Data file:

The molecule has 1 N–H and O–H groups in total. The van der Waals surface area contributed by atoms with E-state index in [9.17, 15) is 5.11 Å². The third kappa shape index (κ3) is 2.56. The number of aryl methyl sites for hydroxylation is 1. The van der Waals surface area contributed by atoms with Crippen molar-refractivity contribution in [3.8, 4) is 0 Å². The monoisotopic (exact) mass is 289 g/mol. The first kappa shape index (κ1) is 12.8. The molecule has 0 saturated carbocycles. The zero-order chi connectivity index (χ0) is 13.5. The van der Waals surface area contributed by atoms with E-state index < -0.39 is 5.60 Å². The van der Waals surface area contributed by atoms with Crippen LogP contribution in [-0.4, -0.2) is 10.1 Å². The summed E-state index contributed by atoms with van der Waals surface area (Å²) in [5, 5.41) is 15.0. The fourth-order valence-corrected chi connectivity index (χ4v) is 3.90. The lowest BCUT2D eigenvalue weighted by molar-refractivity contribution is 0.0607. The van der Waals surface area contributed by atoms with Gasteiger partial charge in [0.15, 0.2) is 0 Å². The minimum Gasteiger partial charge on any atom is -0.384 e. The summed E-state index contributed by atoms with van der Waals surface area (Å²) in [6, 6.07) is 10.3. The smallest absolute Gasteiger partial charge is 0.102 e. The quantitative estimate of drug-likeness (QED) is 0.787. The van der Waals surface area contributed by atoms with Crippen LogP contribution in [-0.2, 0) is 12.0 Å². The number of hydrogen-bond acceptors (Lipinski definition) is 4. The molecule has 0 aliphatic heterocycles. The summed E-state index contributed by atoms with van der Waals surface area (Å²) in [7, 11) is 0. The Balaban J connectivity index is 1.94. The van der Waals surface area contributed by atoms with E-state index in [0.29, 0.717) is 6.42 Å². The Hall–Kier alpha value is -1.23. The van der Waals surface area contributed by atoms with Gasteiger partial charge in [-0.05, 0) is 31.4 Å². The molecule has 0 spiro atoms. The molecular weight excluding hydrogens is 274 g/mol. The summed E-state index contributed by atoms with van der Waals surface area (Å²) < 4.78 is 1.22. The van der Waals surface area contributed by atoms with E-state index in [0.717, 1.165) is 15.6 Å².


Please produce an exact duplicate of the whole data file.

The molecule has 1 N–H and O–H groups in total. The van der Waals surface area contributed by atoms with E-state index in [9.17, 15) is 5.11 Å². The third kappa shape index (κ3) is 2.56. The number of aryl methyl sites for hydroxylation is 1. The van der Waals surface area contributed by atoms with Crippen molar-refractivity contribution in [3.8, 4) is 0 Å². The monoisotopic (exact) mass is 289 g/mol. The first kappa shape index (κ1) is 12.8. The molecule has 0 saturated carbocycles. The zero-order chi connectivity index (χ0) is 13.5. The van der Waals surface area contributed by atoms with E-state index < -0.39 is 5.60 Å². The van der Waals surface area contributed by atoms with Crippen LogP contribution in [-0.4, -0.2) is 10.1 Å². The summed E-state index contributed by atoms with van der Waals surface area (Å²) in [5, 5.41) is 15.0. The fourth-order valence-corrected chi connectivity index (χ4v) is 3.90. The lowest BCUT2D eigenvalue weighted by molar-refractivity contribution is 0.0607. The van der Waals surface area contributed by atoms with Gasteiger partial charge in [0.15, 0.2) is 0 Å². The minimum Gasteiger partial charge on any atom is -0.384 e. The summed E-state index contributed by atoms with van der Waals surface area (Å²) in [6, 6.07) is 10.3. The smallest absolute Gasteiger partial charge is 0.102 e. The quantitative estimate of drug-likeness (QED) is 0.787. The van der Waals surface area contributed by atoms with Crippen LogP contribution in [-0.2, 0) is 12.0 Å². The number of hydrogen-bond acceptors (Lipinski definition) is 4. The molecule has 0 aliphatic heterocycles. The summed E-state index contributed by atoms with van der Waals surface area (Å²) in [7, 11) is 0. The Balaban J connectivity index is 1.94. The van der Waals surface area contributed by atoms with E-state index in [0.29, 0.717) is 6.42 Å². The Hall–Kier alpha value is -1.23. The van der Waals surface area contributed by atoms with Gasteiger partial charge in [-0.05, 0) is 31.4 Å². The molecule has 0 spiro atoms. The molecular weight excluding hydrogens is 274 g/mol. The summed E-state index contributed by atoms with van der Waals surface area (Å²) < 4.78 is 1.22. The van der Waals surface area contributed by atoms with E-state index in [0.717, 1.165) is 15.6 Å².